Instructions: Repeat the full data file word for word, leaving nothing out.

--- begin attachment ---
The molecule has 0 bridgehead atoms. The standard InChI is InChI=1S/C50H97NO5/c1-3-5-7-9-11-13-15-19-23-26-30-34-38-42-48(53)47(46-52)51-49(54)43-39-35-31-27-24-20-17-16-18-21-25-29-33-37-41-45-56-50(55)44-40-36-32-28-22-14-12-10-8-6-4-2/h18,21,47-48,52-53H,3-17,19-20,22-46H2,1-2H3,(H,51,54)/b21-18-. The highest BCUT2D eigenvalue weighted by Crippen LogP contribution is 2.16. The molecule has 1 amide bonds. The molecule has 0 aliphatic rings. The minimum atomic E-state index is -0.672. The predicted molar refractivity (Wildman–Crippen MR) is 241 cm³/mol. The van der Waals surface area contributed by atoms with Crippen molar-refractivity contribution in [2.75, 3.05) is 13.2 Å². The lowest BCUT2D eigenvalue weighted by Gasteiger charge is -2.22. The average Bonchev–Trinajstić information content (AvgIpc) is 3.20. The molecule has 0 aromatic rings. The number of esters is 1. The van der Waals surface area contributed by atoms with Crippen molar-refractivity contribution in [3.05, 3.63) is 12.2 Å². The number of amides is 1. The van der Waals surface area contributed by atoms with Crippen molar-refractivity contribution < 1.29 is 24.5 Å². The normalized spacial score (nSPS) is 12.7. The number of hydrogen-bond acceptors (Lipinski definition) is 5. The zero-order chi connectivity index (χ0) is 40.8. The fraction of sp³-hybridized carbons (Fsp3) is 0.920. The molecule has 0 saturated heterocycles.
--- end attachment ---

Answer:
The molecule has 0 bridgehead atoms. The standard InChI is InChI=1S/C50H97NO5/c1-3-5-7-9-11-13-15-19-23-26-30-34-38-42-48(53)47(46-52)51-49(54)43-39-35-31-27-24-20-17-16-18-21-25-29-33-37-41-45-56-50(55)44-40-36-32-28-22-14-12-10-8-6-4-2/h18,21,47-48,52-53H,3-17,19-20,22-46H2,1-2H3,(H,51,54)/b21-18-. The highest BCUT2D eigenvalue weighted by Crippen LogP contribution is 2.16. The molecule has 1 amide bonds. The molecule has 0 aliphatic rings. The minimum atomic E-state index is -0.672. The predicted molar refractivity (Wildman–Crippen MR) is 241 cm³/mol. The van der Waals surface area contributed by atoms with Crippen molar-refractivity contribution in [2.75, 3.05) is 13.2 Å². The lowest BCUT2D eigenvalue weighted by Gasteiger charge is -2.22. The average Bonchev–Trinajstić information content (AvgIpc) is 3.20. The molecule has 0 aromatic rings. The number of esters is 1. The van der Waals surface area contributed by atoms with Crippen molar-refractivity contribution in [3.05, 3.63) is 12.2 Å². The number of amides is 1. The van der Waals surface area contributed by atoms with Crippen molar-refractivity contribution < 1.29 is 24.5 Å². The normalized spacial score (nSPS) is 12.7. The number of hydrogen-bond acceptors (Lipinski definition) is 5. The zero-order chi connectivity index (χ0) is 40.8. The fraction of sp³-hybridized carbons (Fsp3) is 0.920. The molecule has 0 saturated heterocycles.